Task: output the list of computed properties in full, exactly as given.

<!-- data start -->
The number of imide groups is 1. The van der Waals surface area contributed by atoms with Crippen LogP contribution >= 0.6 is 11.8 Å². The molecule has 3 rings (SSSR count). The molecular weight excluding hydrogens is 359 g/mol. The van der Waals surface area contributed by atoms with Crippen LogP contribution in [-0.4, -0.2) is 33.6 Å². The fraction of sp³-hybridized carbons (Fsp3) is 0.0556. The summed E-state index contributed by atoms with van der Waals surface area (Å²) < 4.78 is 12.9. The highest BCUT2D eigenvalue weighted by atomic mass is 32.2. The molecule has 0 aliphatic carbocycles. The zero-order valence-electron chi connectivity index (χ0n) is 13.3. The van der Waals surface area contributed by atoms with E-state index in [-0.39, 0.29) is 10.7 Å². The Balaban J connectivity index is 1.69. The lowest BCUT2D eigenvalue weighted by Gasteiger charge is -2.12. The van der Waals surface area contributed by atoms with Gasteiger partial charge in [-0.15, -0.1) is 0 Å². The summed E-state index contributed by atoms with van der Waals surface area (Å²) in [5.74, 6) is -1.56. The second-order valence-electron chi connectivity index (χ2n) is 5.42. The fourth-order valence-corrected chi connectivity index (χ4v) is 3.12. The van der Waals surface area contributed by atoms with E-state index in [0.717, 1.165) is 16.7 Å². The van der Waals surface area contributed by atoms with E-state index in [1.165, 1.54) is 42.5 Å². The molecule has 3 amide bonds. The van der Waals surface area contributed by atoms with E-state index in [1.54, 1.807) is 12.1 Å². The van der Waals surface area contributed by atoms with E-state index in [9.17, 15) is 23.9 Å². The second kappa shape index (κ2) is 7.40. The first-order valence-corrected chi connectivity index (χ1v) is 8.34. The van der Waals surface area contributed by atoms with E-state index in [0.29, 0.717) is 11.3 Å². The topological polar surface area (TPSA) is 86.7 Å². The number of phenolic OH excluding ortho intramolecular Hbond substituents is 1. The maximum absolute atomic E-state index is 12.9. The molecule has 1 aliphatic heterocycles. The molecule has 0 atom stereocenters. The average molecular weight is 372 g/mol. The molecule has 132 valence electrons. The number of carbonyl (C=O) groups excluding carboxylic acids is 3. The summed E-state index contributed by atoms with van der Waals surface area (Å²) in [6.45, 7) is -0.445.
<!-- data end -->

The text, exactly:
The number of imide groups is 1. The van der Waals surface area contributed by atoms with Crippen LogP contribution >= 0.6 is 11.8 Å². The molecule has 3 rings (SSSR count). The molecular weight excluding hydrogens is 359 g/mol. The van der Waals surface area contributed by atoms with Crippen LogP contribution in [-0.4, -0.2) is 33.6 Å². The fraction of sp³-hybridized carbons (Fsp3) is 0.0556. The summed E-state index contributed by atoms with van der Waals surface area (Å²) < 4.78 is 12.9. The highest BCUT2D eigenvalue weighted by atomic mass is 32.2. The molecule has 0 aliphatic carbocycles. The zero-order valence-electron chi connectivity index (χ0n) is 13.3. The van der Waals surface area contributed by atoms with E-state index in [-0.39, 0.29) is 10.7 Å². The Balaban J connectivity index is 1.69. The lowest BCUT2D eigenvalue weighted by Gasteiger charge is -2.12. The van der Waals surface area contributed by atoms with Gasteiger partial charge in [-0.15, -0.1) is 0 Å². The summed E-state index contributed by atoms with van der Waals surface area (Å²) in [5.74, 6) is -1.56. The second-order valence-electron chi connectivity index (χ2n) is 5.42. The fourth-order valence-corrected chi connectivity index (χ4v) is 3.12. The van der Waals surface area contributed by atoms with E-state index in [0.717, 1.165) is 16.7 Å². The van der Waals surface area contributed by atoms with E-state index in [1.165, 1.54) is 42.5 Å². The molecule has 3 amide bonds. The van der Waals surface area contributed by atoms with E-state index in [1.54, 1.807) is 12.1 Å². The van der Waals surface area contributed by atoms with E-state index in [9.17, 15) is 23.9 Å². The second kappa shape index (κ2) is 7.40. The first-order valence-corrected chi connectivity index (χ1v) is 8.34. The van der Waals surface area contributed by atoms with E-state index in [0.29, 0.717) is 11.3 Å². The topological polar surface area (TPSA) is 86.7 Å². The number of phenolic OH excluding ortho intramolecular Hbond substituents is 1. The maximum absolute atomic E-state index is 12.9. The molecule has 1 aliphatic heterocycles. The molecule has 0 atom stereocenters. The average molecular weight is 372 g/mol. The molecule has 132 valence electrons. The number of carbonyl (C=O) groups excluding carboxylic acids is 3. The summed E-state index contributed by atoms with van der Waals surface area (Å²) in [6.45, 7) is -0.445.